How to motivate your child to learn: practical tips

Many people are familiar with the situation when a child loses desire to learn, he becomes less attentive, ceases to make efforts and doesn’t know how does a abacus work. Achievement drops, parents are worried and trying to find an approach to the child, but neither the “sticks” or “carrots” do not help to increase motivation to learn. How to revive the faded interest and re-awaken the desire for knowledge? How to make sure that the learning process is not perceived as a heavy duty? In our article we will try to understand the causes of loss of motivation to learn well and give some tips that can help parents to form a conscious and responsible attitude towards learning.

Types of motivation
Motivation is in the broad sense of prompting to action. It is not a goal that we need to achieve, but the very incentive to do something to get a result.

Extrinsic and intrinsic motivation
Extrinsic motivation is the incentives and rewards we receive for doing certain things. In the case of studies, these are good grades, sometimes additional privileges for students with high results. Parents promise a trip to the zoo or a new toy for an A in a quarter, sometimes they even pay for solving a problem or learning a poem. This may work for a while, but such an approach leads to the fact that the child tries not for the sake of the learning process itself, not for the sake of knowledge which he can acquire, not out of interest to the subject, but only for encouragement. And as a result, learning itself becomes less important to him – the main thing is that there is a reward for a good grade.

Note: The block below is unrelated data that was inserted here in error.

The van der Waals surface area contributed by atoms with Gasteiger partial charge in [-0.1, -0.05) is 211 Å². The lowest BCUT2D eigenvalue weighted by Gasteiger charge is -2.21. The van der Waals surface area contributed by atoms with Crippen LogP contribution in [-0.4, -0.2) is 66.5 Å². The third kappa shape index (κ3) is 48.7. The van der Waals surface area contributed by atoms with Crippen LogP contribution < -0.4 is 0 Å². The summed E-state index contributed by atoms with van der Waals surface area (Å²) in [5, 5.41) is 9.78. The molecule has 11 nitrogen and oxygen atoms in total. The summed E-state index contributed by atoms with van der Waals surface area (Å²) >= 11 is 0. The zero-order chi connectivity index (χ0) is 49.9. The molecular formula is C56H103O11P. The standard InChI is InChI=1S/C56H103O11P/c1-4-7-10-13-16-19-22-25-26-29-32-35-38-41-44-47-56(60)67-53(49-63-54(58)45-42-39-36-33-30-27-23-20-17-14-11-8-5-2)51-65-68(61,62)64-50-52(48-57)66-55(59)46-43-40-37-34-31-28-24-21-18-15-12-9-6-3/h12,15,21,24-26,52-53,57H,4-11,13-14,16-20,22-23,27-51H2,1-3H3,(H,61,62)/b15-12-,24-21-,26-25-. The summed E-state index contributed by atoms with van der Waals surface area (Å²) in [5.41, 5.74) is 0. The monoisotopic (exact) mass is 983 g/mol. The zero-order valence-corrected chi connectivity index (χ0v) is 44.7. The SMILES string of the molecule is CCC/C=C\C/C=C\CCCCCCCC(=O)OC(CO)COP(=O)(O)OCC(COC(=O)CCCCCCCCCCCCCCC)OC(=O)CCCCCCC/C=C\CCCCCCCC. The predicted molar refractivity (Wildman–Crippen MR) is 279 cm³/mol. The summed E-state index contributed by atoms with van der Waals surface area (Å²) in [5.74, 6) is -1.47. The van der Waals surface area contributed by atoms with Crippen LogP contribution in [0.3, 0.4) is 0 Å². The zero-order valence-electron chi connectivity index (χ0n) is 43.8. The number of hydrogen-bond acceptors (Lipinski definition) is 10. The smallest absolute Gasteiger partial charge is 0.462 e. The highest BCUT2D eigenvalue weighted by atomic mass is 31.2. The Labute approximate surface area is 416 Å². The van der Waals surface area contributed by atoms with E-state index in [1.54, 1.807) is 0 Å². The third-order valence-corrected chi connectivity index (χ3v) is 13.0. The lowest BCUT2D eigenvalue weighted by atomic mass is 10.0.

Intrinsic motivation, on the contrary, is born of interest, fascination, desire to learn as much as possible, as well as understanding of why school knowledge is needed and how to apply it in today’s life and in the future. Even if it is not possible to achieve a sincere “I want” everywhere, the child needs to understand why and for what purpose there is a “need”. It is the development of intrinsic motivation to learn that needs to be worked on, so that the child finds positive moments in the learning process itself, rather than waiting impatiently for his “hard labor” to end.

Why don’t children want to learn?
In order to justify his failure, a child often shifts responsibility to a “bad” teacher, the complexity of tasks, his own forgetfulness about unscramble words. But these excuses are just a consequence of deeper problems, and we need to understand why there is actually indifference and sometimes even aversion to the process of learning. Here are some reasons that affect the desire to learn:

1. The child went to school early.
For successful learning it is not enough that the child learned a lot by a certain age. It often happens that a young pupil is not psychologically ready for school, its rules and routines, can’t sit in class for long periods of time without a chance to rest and distract. Do not hurry to take your child to the first grade. Pay attention not only to intellectual preparation, but also to the development of discipline and assiduity.